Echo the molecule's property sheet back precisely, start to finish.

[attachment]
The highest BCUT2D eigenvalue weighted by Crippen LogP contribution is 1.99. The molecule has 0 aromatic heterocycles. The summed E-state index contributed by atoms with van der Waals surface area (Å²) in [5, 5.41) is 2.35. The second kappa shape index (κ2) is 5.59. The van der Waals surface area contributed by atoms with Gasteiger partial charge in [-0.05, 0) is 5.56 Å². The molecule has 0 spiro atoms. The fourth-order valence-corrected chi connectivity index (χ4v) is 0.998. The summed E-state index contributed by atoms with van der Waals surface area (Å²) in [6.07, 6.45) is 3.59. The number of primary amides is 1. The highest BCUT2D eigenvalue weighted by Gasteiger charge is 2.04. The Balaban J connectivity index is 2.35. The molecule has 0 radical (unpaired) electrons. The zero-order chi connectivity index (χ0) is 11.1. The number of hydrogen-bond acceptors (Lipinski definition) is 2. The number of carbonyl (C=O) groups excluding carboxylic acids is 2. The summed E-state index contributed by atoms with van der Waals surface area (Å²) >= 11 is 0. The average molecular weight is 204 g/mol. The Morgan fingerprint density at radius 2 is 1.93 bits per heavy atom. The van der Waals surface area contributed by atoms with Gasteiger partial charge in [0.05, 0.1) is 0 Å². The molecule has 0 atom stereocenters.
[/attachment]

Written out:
The highest BCUT2D eigenvalue weighted by Crippen LogP contribution is 1.99. The molecule has 0 aromatic heterocycles. The summed E-state index contributed by atoms with van der Waals surface area (Å²) in [5, 5.41) is 2.35. The second kappa shape index (κ2) is 5.59. The van der Waals surface area contributed by atoms with Gasteiger partial charge in [-0.05, 0) is 5.56 Å². The molecule has 0 spiro atoms. The fourth-order valence-corrected chi connectivity index (χ4v) is 0.998. The summed E-state index contributed by atoms with van der Waals surface area (Å²) in [6.07, 6.45) is 3.59. The number of primary amides is 1. The highest BCUT2D eigenvalue weighted by Gasteiger charge is 2.04. The Balaban J connectivity index is 2.35. The molecule has 0 radical (unpaired) electrons. The zero-order chi connectivity index (χ0) is 11.1. The number of hydrogen-bond acceptors (Lipinski definition) is 2. The number of carbonyl (C=O) groups excluding carboxylic acids is 2. The summed E-state index contributed by atoms with van der Waals surface area (Å²) >= 11 is 0. The average molecular weight is 204 g/mol. The Morgan fingerprint density at radius 2 is 1.93 bits per heavy atom. The van der Waals surface area contributed by atoms with Gasteiger partial charge in [0.05, 0.1) is 0 Å². The molecule has 0 atom stereocenters.